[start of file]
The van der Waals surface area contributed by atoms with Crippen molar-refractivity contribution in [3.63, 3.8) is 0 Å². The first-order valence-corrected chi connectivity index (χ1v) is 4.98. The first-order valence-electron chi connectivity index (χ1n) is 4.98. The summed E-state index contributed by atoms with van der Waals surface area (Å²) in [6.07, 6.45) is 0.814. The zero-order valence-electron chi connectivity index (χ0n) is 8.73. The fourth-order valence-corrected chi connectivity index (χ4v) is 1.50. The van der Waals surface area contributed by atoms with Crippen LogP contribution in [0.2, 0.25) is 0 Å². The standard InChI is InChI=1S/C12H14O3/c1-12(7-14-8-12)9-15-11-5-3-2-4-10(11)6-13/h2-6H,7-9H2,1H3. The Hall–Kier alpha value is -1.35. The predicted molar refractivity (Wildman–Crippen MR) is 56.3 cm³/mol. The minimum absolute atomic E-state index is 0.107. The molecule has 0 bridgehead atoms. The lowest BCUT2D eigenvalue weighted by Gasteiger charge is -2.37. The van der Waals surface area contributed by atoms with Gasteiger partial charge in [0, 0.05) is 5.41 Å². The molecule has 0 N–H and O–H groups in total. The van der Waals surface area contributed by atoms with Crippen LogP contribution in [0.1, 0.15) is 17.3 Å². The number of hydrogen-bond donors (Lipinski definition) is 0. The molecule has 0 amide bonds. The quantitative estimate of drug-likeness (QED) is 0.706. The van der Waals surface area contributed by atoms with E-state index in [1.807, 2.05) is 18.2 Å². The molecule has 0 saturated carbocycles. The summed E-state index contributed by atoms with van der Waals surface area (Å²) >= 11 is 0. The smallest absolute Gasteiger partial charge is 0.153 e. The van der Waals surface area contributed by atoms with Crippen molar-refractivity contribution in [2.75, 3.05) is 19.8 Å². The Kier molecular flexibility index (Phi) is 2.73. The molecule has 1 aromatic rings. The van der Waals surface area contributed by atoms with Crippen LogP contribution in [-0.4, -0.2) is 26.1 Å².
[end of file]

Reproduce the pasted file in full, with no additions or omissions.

The van der Waals surface area contributed by atoms with Crippen molar-refractivity contribution in [3.63, 3.8) is 0 Å². The first-order valence-corrected chi connectivity index (χ1v) is 4.98. The first-order valence-electron chi connectivity index (χ1n) is 4.98. The summed E-state index contributed by atoms with van der Waals surface area (Å²) in [6.07, 6.45) is 0.814. The zero-order valence-electron chi connectivity index (χ0n) is 8.73. The fourth-order valence-corrected chi connectivity index (χ4v) is 1.50. The van der Waals surface area contributed by atoms with Crippen LogP contribution in [0.2, 0.25) is 0 Å². The standard InChI is InChI=1S/C12H14O3/c1-12(7-14-8-12)9-15-11-5-3-2-4-10(11)6-13/h2-6H,7-9H2,1H3. The Hall–Kier alpha value is -1.35. The predicted molar refractivity (Wildman–Crippen MR) is 56.3 cm³/mol. The minimum absolute atomic E-state index is 0.107. The molecule has 0 bridgehead atoms. The lowest BCUT2D eigenvalue weighted by Gasteiger charge is -2.37. The van der Waals surface area contributed by atoms with Gasteiger partial charge in [0, 0.05) is 5.41 Å². The molecule has 0 N–H and O–H groups in total. The van der Waals surface area contributed by atoms with Crippen LogP contribution in [0.1, 0.15) is 17.3 Å². The number of hydrogen-bond donors (Lipinski definition) is 0. The molecule has 0 amide bonds. The quantitative estimate of drug-likeness (QED) is 0.706. The van der Waals surface area contributed by atoms with E-state index in [1.807, 2.05) is 18.2 Å². The molecule has 0 saturated carbocycles. The summed E-state index contributed by atoms with van der Waals surface area (Å²) >= 11 is 0. The smallest absolute Gasteiger partial charge is 0.153 e. The van der Waals surface area contributed by atoms with Crippen molar-refractivity contribution in [2.75, 3.05) is 19.8 Å². The Kier molecular flexibility index (Phi) is 2.73. The molecule has 1 aromatic rings. The van der Waals surface area contributed by atoms with Crippen LogP contribution in [-0.4, -0.2) is 26.1 Å².